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Education

Incarcerated individuals can earn degrees through new program

Education
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A new program will offer incarcerated individuals at S.C. Department of Corrections facilities the chance to receive bachelor’s degrees at no cost through a partnership with Claflin University in Orangeburg.

In April, Claflin was chosen as a U.S. Department of Education Second Chance Pell Experimental Site, which continues an initiative begun under President Barack Obama to help incarcerated individuals earn university credentials. Healthy Routines, a Columbia-based community nonprofit, is also participating in the program, slated to launch in early 2021.

“Claflin’s Pathway from Prison Program, Second Chance Pell Grant, and our Center for Social Justice all reflect Claflin’s deep and abiding commitment to expanding access to exceptional educational opportunities that can change the trajectory of people’s lives,” Dwaun J. Warmack, Claflin University president, said in a news release. “It’s in our DNA. Claflin was founded as the first HBCU in South Carolina and the first institution of higher education in the state that welcomed all students regardless of ethnic origin, gender, race, or religion. A quality education is the gateway to empowerment and plays a critical role in the successful reentry of formerly incarcerated people into their respective communities.”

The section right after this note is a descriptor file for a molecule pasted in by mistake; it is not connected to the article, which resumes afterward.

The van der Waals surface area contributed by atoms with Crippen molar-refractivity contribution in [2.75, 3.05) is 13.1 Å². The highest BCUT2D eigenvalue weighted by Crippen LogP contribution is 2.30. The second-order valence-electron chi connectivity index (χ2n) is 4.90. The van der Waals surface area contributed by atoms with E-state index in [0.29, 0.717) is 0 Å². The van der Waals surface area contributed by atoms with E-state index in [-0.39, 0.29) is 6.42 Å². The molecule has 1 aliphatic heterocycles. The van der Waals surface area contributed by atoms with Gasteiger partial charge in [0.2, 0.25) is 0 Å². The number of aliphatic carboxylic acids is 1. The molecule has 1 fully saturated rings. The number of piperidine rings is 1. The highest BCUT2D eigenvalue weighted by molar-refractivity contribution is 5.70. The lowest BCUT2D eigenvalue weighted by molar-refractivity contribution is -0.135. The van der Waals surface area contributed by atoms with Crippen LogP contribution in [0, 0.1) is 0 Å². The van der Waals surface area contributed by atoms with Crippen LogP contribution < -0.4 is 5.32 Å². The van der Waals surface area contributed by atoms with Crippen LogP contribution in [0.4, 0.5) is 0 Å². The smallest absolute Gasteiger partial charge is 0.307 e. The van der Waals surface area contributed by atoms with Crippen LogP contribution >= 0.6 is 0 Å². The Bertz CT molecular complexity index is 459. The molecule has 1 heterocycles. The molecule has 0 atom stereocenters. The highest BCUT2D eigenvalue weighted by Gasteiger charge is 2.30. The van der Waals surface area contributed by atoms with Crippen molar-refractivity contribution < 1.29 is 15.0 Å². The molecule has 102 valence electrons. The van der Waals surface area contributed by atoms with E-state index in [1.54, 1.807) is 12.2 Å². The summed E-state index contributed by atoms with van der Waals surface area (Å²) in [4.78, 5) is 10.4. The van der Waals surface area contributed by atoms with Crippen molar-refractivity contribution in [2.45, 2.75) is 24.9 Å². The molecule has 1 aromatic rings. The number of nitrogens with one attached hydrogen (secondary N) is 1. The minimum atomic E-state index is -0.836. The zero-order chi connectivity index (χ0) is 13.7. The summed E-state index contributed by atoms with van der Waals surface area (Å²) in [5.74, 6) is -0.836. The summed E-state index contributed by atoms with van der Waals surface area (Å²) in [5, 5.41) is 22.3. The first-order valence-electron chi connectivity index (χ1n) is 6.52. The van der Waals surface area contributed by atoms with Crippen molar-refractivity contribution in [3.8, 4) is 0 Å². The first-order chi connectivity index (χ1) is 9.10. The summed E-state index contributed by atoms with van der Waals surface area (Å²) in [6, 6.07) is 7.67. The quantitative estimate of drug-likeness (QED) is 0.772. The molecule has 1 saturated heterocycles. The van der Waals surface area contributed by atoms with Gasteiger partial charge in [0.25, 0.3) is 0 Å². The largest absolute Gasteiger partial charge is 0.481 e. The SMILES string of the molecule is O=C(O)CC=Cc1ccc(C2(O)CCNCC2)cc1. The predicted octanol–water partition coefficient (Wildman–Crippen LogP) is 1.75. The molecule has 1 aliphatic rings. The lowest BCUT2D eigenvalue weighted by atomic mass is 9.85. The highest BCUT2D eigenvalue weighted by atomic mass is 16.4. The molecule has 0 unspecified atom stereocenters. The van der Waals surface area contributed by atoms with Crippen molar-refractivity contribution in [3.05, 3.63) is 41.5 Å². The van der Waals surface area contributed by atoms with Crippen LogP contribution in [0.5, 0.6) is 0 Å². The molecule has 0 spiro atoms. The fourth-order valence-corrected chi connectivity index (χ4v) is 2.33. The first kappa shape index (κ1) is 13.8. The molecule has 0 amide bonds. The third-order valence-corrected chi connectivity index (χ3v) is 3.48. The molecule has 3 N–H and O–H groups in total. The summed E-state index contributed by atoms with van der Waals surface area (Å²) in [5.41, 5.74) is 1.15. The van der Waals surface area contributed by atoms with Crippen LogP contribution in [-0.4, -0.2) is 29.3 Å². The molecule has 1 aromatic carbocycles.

Claflin will offer three bachelor’s degree programs through its Center for Professional and Continuing Studies: criminal justice, psychology and organizational management. Students also will be able to obtain minors and certificate credentials.

“This is a tremendous opportunity for our inmates to better themselves and receive an education,” Bryan Stirling, S.C. Department of Corrections director, said. “Our goal is to return citizens to the community with skills to succeed, and a college degree can put them on that path. We appreciate this important partnership. This program will give inmates the opportunity to leave prison with a college degree, something that can transform not only their life but the lives of their family members as well.”

Belinda Wheeler is director of Claflin’s Pathways from Prison Program and the Center for Social Justice as well as an associate professor of English.

“Claflin looks forward to working with SCDC and Healthy Routines to provide South Carolina’s incarcerated population with transformational credentials that will help them on their own journey,” she said.

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